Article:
However, HMRC’s guidance has been updated to make it clear that in the event the UK leaves the EU without a deal, the existing electronic process for making a claim will no longer be available to UK businesses. If you want to use the EU VAT refund electronic system to submit a refund claim for 2018, you’ll need to do so by 5pm on 29 March 2019. If there is a no deal Brexit, then claims submitted after that date will not be forwarded to the relevant EU member state.
Going forward, if there is a no deal Brexit, UK businesses will need to apply for VAT refunds from EU member states using the same existing process for businesses based outside the EU. This will apply to any outstanding claims for 2018 and for 2019.
A Company Voluntary Arrangement or CVA is a special arrangement that allows a company with debt problems or that is insolvent to reach a voluntary agreement to pay its business creditors over a fixed period of time. The arrangement is similar to the more well-known Individual Voluntary Arrangement (IVA) that can be used by a sole-trader or self-employed person who is unable to pay their debts.
An application for a CVA can only be made with the agreement of all directors of the company in question or all of the partners of a limited liability partnership (LLP). A CVA can only be realised by using an insolvency practitioner who would be responsible for setting up the arrangement and administering it.
Once an insolvency practitioner has been appointed, the following steps will take place:
If the agreement is approved and the company does not meet the terms of the CVA, then any of the creditors can apply to have the business wound up.
If you move abroad it can often be advantageous to continue paying your UK National Insurance Contributions (NICs) in order to preserve your entitlement to the State Pension and other benefits. If you are working in the European Economic Area (EEA) the rules depend on your situation. The EEA includes all EU countries as well as Iceland, Liechtenstein and Norway. The same rules apply in Switzerland.
The rules are as follows:
Of course, depending on what transpires with Brexit, the rules for other EU countries could be open to change.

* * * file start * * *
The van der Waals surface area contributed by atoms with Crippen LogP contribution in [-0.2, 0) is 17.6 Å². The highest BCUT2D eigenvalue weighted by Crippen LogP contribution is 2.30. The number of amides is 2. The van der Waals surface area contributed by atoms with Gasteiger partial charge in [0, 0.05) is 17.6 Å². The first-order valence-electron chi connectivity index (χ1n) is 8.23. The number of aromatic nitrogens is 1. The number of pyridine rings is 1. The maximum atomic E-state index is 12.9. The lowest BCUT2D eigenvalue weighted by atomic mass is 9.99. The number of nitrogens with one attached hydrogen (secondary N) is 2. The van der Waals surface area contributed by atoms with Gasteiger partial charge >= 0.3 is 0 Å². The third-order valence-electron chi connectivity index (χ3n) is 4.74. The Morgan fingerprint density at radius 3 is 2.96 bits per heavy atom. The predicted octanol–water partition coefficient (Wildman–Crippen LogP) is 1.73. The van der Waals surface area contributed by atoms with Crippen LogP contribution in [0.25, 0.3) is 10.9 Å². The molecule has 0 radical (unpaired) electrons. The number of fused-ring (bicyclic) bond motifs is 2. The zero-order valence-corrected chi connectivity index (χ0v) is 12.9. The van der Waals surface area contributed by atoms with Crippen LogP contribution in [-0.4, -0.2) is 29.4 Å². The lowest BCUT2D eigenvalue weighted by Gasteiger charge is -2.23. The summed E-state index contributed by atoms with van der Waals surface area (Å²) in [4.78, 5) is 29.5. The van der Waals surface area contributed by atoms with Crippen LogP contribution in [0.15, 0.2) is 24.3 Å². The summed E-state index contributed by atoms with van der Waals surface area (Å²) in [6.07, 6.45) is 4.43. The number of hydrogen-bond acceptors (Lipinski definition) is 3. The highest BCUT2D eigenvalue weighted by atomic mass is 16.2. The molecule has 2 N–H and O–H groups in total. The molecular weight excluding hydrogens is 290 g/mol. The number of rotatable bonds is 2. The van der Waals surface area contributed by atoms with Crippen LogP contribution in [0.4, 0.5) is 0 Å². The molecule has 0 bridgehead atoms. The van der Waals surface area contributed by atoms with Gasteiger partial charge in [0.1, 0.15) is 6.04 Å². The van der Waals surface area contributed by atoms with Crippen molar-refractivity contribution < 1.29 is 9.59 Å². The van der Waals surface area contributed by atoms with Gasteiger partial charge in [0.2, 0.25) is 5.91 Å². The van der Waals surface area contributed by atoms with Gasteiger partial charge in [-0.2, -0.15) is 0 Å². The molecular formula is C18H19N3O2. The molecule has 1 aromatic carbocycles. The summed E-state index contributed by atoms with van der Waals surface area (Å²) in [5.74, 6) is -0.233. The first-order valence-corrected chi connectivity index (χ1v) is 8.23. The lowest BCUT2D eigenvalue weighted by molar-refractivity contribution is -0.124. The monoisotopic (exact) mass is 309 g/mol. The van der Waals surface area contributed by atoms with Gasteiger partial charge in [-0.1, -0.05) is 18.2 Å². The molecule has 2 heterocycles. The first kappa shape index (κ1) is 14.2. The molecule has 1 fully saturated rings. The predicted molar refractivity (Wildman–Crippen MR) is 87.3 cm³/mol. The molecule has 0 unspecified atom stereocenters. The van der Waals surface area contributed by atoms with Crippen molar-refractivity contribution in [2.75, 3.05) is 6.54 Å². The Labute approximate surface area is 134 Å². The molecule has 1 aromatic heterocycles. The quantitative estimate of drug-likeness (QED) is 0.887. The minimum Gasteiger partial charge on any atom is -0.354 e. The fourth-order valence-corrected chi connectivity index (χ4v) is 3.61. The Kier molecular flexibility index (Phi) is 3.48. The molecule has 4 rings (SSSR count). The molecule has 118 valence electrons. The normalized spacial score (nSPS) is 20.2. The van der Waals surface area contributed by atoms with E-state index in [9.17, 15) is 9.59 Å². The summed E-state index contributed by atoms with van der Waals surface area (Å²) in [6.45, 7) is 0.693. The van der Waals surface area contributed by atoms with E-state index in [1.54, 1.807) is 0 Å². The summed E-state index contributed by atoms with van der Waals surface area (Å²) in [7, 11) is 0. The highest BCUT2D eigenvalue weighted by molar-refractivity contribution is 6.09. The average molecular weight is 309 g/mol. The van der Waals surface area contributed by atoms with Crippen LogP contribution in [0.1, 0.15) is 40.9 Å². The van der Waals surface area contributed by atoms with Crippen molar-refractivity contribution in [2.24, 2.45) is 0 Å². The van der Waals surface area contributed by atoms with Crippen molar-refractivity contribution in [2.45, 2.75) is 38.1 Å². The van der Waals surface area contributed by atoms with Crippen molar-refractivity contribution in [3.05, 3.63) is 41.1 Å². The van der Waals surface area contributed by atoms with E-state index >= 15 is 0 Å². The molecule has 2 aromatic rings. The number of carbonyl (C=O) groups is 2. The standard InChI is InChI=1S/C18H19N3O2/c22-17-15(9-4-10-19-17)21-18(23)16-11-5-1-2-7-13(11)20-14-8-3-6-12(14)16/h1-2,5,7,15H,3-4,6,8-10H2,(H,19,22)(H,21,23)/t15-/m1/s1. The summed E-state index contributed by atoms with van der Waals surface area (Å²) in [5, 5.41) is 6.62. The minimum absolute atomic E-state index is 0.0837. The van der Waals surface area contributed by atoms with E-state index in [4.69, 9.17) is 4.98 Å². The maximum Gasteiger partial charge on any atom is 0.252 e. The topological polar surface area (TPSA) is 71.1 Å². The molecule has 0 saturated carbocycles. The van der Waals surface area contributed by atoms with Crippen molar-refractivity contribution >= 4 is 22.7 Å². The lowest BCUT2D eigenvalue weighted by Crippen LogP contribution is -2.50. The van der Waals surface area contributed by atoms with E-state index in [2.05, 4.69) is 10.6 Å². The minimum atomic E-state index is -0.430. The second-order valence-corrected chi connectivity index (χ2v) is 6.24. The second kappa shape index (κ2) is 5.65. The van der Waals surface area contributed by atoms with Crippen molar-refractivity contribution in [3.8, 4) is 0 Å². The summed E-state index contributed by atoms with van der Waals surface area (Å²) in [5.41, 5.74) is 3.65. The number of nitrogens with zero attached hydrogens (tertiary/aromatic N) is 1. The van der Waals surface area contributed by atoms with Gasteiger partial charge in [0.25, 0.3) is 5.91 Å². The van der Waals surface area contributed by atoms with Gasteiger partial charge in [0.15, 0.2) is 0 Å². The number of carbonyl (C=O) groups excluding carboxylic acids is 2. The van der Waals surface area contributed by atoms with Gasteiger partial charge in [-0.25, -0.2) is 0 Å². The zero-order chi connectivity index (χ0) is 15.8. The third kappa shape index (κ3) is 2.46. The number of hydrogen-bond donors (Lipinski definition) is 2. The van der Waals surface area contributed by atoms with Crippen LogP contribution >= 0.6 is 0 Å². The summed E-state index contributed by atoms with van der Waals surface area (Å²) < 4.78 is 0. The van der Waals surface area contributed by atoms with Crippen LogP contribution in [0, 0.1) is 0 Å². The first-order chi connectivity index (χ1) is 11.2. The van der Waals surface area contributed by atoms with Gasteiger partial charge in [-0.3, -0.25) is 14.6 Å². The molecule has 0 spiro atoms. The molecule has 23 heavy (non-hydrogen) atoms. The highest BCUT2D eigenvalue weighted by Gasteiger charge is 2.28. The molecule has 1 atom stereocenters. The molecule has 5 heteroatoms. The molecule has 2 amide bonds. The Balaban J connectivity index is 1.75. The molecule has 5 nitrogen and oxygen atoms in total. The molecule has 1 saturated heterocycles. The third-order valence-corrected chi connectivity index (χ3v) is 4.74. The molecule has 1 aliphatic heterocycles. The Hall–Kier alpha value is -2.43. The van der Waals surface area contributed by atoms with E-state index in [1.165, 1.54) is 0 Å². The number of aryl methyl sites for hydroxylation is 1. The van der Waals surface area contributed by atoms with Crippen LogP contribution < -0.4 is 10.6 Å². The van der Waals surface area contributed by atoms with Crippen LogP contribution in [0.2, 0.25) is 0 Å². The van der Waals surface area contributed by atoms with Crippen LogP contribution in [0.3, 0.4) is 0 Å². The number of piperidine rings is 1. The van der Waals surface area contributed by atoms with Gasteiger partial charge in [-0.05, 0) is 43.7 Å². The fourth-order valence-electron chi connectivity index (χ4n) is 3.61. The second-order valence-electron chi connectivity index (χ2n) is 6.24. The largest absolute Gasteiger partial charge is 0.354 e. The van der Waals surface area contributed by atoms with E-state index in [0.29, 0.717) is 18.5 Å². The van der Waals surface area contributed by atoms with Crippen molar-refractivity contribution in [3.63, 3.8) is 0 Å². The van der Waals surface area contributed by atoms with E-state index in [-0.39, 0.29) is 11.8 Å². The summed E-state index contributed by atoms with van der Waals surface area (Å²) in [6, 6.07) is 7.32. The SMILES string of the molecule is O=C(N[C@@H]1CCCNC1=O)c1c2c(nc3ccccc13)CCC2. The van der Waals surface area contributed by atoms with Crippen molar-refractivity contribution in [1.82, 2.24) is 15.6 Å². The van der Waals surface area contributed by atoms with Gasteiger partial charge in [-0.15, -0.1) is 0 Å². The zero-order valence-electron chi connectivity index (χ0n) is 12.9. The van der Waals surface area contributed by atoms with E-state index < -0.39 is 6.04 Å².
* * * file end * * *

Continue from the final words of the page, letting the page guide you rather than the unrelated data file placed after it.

When you purchase a van or other equipment that qualifies for tax relief, the cost of the asset is reduced – for tax purposes – by the amount of any Capital Allowance you claim.
Consequently, if you sell the asset at a later date you will need to compare the tax written down value (cost minus any capital allowances claimed) with the sales proceeds.
If the amount you receive on sale is higher than the tax written down value, then this profit will be added to your taxable income for the relevant tax period.
If the amount you receive is lower than the tax written down value, you can write off the difference against your related profits for the relevant tax period.
You don’t need to physically sell an asset to trigger a disposal for tax purposes. You will also be considered to have disposed of an asset if you: give it away as a gift, transfer it to someone else, swap it for something else, get compensation for it – like an insurance payout if it’s been lost or destroyed, keep it, but no longer use it for your business or start to use it outside your business.
This week we pass the filing deadline (31 January 2019) for the 2017-18 Self Assessment tax returns. A surprising number of taxpayers are still content to deal with this annual chore at the last minute. This article sets out a few compelling reasons for preparing your tax return as soon as you can after the end of each tax year.
Tax saving opportunities
You will note that we use the expression "prepare" rather than "file" in our notes above. The deadline for filing a return is the 31 January following the relevant tax year end. By preparing the return as soon as possible after the tax year end date, we can ascertain what tax liabilities are expected and what opportunities there are to save tax by adopting any tax planning options.
The Brexit uncertainties continue. To help businesses consider their options HMRC has published more information for UK businesses that buy or sell goods from or to the EU. We have copied in below three specific actions that need to be considered and updated them for recent changes to the information available on the GOV.UK website. They are:
Please call if you would like help in actioning these points. We are getting close to the 29 March 2019 leave date and prudence would seem to dictate that this advice from the government is given appropriate consideration.
Charities pay VAT on all standard-rated goods and services they buy from VAT-registered businesses. They pay VAT at a reduced rate (5%) or the ‘zero rate’ on some goods and services.
Charities pays 5% VAT on fuel and power if they’re for:
If less than 60% of the fuel and power is for something that qualifies, charities pay the reduced rate of VAT on the qualifying part and the standard rate (20%) on the rest.
Qualifying fuel and power include gases, electricity, oils and solid fuels (such as coal). It does not include vehicle fuel.
Certain costs may qualify for the zero VAT rate. For example:
Charities don’t pay VAT on goods imported from outside the EU as long as they’re benefiting people in need by providing: basic necessities, goods to be used or sold at charity events, equipment and office materials to help run charities for the benefit of needy people and goods to help deal with disasters within the EU.
Any opportunity to reduce costs – by paying VAT at less than the standard rate on specific services and supply of goods – will be welcomed by charities and is advice that practitioners can readily supply.